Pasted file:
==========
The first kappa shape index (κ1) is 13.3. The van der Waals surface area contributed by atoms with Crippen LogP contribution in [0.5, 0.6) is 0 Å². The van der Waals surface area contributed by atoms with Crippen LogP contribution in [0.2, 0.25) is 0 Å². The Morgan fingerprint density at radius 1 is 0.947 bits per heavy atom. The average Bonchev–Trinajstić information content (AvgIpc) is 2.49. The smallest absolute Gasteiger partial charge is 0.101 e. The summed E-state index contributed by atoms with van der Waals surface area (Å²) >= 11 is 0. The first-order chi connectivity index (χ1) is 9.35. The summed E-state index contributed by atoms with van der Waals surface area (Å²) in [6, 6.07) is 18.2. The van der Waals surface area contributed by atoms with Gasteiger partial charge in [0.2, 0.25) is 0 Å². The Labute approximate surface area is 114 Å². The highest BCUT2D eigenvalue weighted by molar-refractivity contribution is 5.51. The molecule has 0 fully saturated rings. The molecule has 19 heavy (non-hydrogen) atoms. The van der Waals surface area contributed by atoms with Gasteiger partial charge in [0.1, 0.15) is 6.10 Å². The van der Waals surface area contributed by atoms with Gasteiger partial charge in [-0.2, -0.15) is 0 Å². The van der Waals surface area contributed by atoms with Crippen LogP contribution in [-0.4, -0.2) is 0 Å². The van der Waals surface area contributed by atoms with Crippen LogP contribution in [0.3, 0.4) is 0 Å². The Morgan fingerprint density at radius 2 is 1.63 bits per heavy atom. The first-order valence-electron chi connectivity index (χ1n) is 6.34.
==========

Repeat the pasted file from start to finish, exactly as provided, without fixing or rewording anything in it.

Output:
The first kappa shape index (κ1) is 13.3. The van der Waals surface area contributed by atoms with Crippen LogP contribution in [0.5, 0.6) is 0 Å². The van der Waals surface area contributed by atoms with Crippen LogP contribution in [0.2, 0.25) is 0 Å². The Morgan fingerprint density at radius 1 is 0.947 bits per heavy atom. The average Bonchev–Trinajstić information content (AvgIpc) is 2.49. The smallest absolute Gasteiger partial charge is 0.101 e. The summed E-state index contributed by atoms with van der Waals surface area (Å²) >= 11 is 0. The first-order chi connectivity index (χ1) is 9.35. The summed E-state index contributed by atoms with van der Waals surface area (Å²) in [6, 6.07) is 18.2. The van der Waals surface area contributed by atoms with Gasteiger partial charge in [0.2, 0.25) is 0 Å². The Labute approximate surface area is 114 Å². The highest BCUT2D eigenvalue weighted by molar-refractivity contribution is 5.51. The molecule has 0 fully saturated rings. The molecule has 19 heavy (non-hydrogen) atoms. The van der Waals surface area contributed by atoms with Gasteiger partial charge in [0.1, 0.15) is 6.10 Å². The van der Waals surface area contributed by atoms with Gasteiger partial charge in [-0.2, -0.15) is 0 Å². The van der Waals surface area contributed by atoms with Crippen LogP contribution in [-0.4, -0.2) is 0 Å². The van der Waals surface area contributed by atoms with Crippen LogP contribution in [0.3, 0.4) is 0 Å². The Morgan fingerprint density at radius 2 is 1.63 bits per heavy atom. The first-order valence-electron chi connectivity index (χ1n) is 6.34.